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CENTRAL SQUARE, N.Y. (WSYR-TV) — Middle and high schoolers in the Central Square School District have been remote learning for about a month now. One parent with a child in the special education program says it’s been far from easy.

The district has received feedback from some parents who say it’s working well for their kids but for others, like Violet Martin, the district is working on improvements.

“It’s been extremely difficult and frustrating,” said Violet Martin. Her 11-year-old son struggles with reading, which she says makes up a good portion of remote learning.

“Reading for instruction, reading for direction, reading for everything, which makes it virtually impossible for him to do. I’m just literally watching him go from a high honor roll student to failing,” said Martin.

Her son learns in person once a week and Martin wishes it happened more often, but she doesn’t blame Superintendent Tom Colabufo, who says they’re all trying their best.

“The special education teacher can go into a breakout room and have one to one instruction with that child, and then they both go back into the remote classroom together,” said Colabufo.

The superintendent has a child of his own in the special education program and he says he gets it. “I know that frustration from both ends, not only as a superintendent but with my own child I want the best for them,” he said.

Students in the most restrictive special education programs can learn in person five days a week but Colabufo knows that may not be an option for every family.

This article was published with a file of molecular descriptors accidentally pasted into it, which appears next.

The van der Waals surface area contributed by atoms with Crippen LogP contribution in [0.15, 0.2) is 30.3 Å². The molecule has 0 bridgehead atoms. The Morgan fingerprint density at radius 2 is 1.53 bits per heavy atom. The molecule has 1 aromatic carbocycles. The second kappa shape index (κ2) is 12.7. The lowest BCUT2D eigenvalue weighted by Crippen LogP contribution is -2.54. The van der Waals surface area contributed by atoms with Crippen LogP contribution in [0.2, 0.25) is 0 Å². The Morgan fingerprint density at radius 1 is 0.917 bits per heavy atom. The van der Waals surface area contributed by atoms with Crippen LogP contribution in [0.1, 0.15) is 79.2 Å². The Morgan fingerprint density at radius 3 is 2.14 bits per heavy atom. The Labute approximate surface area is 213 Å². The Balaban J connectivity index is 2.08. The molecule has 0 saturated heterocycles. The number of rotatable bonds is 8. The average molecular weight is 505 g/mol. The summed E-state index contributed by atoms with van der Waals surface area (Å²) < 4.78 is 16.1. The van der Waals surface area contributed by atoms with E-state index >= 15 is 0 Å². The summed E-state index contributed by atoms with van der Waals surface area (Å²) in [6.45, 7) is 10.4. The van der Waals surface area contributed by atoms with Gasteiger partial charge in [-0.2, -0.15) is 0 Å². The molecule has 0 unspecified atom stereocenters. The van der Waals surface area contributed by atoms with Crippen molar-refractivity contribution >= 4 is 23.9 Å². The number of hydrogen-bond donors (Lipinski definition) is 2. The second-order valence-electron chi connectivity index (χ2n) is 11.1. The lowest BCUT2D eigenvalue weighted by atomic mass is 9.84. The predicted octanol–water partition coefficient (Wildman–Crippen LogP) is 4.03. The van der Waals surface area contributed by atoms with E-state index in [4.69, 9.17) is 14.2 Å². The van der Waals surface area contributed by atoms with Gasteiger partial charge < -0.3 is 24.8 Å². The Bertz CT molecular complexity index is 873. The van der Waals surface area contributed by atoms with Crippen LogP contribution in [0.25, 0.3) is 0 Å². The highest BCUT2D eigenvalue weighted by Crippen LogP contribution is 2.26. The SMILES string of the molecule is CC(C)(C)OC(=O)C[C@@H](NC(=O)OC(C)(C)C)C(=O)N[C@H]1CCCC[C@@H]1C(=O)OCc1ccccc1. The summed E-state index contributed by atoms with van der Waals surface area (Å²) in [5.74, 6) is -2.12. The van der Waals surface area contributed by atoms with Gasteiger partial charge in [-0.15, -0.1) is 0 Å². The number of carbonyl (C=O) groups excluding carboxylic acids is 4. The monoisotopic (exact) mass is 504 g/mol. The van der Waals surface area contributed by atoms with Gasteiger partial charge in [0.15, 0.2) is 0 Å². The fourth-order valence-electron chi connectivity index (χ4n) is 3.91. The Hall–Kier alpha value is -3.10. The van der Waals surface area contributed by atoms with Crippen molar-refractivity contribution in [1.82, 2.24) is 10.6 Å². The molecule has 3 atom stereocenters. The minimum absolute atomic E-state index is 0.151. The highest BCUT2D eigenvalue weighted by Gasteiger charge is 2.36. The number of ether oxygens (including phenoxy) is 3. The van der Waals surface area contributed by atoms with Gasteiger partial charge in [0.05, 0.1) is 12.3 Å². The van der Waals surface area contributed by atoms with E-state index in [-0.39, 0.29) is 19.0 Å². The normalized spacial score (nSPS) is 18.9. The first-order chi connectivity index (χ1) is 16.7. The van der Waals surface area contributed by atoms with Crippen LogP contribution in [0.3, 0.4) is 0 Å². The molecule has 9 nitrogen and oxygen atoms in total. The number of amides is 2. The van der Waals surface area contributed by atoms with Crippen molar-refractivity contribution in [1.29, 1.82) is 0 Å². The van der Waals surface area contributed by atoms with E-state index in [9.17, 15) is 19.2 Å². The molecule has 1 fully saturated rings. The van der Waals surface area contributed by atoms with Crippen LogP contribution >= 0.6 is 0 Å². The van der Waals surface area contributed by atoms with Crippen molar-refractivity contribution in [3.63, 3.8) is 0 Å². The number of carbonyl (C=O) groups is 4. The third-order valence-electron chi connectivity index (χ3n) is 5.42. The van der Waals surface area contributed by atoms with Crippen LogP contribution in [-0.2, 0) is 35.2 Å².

For those who are still struggling, the district is looking into ways they can add more in-person learning, safely.

“Everybody is trying their best and we all want this to be in our rearview mirror, sooner than later,” said Colabufo.

I don’t blame the superintendent. I think he’s been given impossible restrictions to work with. I think a lot of it falls on the Governor’s shoulders and he needs to lessen some of his restrictions so we can get these kids back in school.

Violet Martin

Aside from the special education programs, Colabufo says the school year seems to be going well.

While they are trying to find ways to incorporate more in-person learning, they want to make sure they can provide consistent education.

“There’s a tipping point. You know, you wanna be able to bring in more students but then you also run the risk of the loss of continuity and consistency to be shut down for two, three, five days, a week,” said Colabufo.

Another thing on their mind: staffing.

Staffing is an issue. Teaching assistants will soon be used as substitute teachers as we’re seeing in other school districts and our county and in Onondaga County, because that’s a struggle right now. We have a teacher who has a cough or has a prolonged runny nose, or a stomach issue that day. Just like the students they have to go to the doctor, and if the doctor can’t give an alternative diagnosis then they need to be tested and that could be three or four days waiting for the results.

Superintendent Tom Colabufo

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